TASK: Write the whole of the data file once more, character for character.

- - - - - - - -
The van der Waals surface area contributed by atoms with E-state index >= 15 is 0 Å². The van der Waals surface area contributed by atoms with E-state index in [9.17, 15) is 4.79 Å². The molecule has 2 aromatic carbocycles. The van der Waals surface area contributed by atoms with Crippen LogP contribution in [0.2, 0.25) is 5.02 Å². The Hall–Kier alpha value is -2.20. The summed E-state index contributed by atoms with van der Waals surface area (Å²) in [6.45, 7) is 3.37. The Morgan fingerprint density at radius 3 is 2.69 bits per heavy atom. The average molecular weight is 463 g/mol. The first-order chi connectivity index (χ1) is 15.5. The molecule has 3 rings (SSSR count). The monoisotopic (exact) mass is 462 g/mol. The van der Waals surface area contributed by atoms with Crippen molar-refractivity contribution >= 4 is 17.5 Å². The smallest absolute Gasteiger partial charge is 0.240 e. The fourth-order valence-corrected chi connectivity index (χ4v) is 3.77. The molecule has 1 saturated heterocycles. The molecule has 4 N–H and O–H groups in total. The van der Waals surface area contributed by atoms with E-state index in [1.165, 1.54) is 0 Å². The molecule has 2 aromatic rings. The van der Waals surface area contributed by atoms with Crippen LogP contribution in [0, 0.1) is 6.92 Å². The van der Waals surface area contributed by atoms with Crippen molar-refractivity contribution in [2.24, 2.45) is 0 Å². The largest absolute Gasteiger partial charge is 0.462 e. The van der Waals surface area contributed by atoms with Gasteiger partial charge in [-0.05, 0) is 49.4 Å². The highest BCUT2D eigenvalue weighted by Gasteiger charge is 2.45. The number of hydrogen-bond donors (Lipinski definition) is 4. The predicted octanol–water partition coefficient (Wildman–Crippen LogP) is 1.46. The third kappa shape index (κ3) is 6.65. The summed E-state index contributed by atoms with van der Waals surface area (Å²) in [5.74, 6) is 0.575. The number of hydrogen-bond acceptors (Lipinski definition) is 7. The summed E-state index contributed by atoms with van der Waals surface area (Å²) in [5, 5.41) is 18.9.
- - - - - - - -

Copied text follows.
The van der Waals surface area contributed by atoms with E-state index >= 15 is 0 Å². The van der Waals surface area contributed by atoms with E-state index in [9.17, 15) is 4.79 Å². The molecule has 2 aromatic carbocycles. The van der Waals surface area contributed by atoms with Crippen LogP contribution in [0.2, 0.25) is 5.02 Å². The Hall–Kier alpha value is -2.20. The summed E-state index contributed by atoms with van der Waals surface area (Å²) in [6.45, 7) is 3.37. The Morgan fingerprint density at radius 3 is 2.69 bits per heavy atom. The average molecular weight is 463 g/mol. The first-order chi connectivity index (χ1) is 15.5. The molecule has 3 rings (SSSR count). The monoisotopic (exact) mass is 462 g/mol. The van der Waals surface area contributed by atoms with Crippen molar-refractivity contribution >= 4 is 17.5 Å². The smallest absolute Gasteiger partial charge is 0.240 e. The fourth-order valence-corrected chi connectivity index (χ4v) is 3.77. The molecule has 1 saturated heterocycles. The molecule has 4 N–H and O–H groups in total. The van der Waals surface area contributed by atoms with E-state index in [1.165, 1.54) is 0 Å². The molecule has 2 aromatic rings. The van der Waals surface area contributed by atoms with Crippen LogP contribution in [0, 0.1) is 6.92 Å². The van der Waals surface area contributed by atoms with Crippen molar-refractivity contribution in [2.24, 2.45) is 0 Å². The largest absolute Gasteiger partial charge is 0.462 e. The van der Waals surface area contributed by atoms with Gasteiger partial charge in [-0.05, 0) is 49.4 Å². The highest BCUT2D eigenvalue weighted by Gasteiger charge is 2.45. The number of hydrogen-bond donors (Lipinski definition) is 4. The predicted octanol–water partition coefficient (Wildman–Crippen LogP) is 1.46. The third kappa shape index (κ3) is 6.65. The summed E-state index contributed by atoms with van der Waals surface area (Å²) in [5.74, 6) is 0.575. The number of hydrogen-bond acceptors (Lipinski definition) is 7. The summed E-state index contributed by atoms with van der Waals surface area (Å²) in [5, 5.41) is 18.9.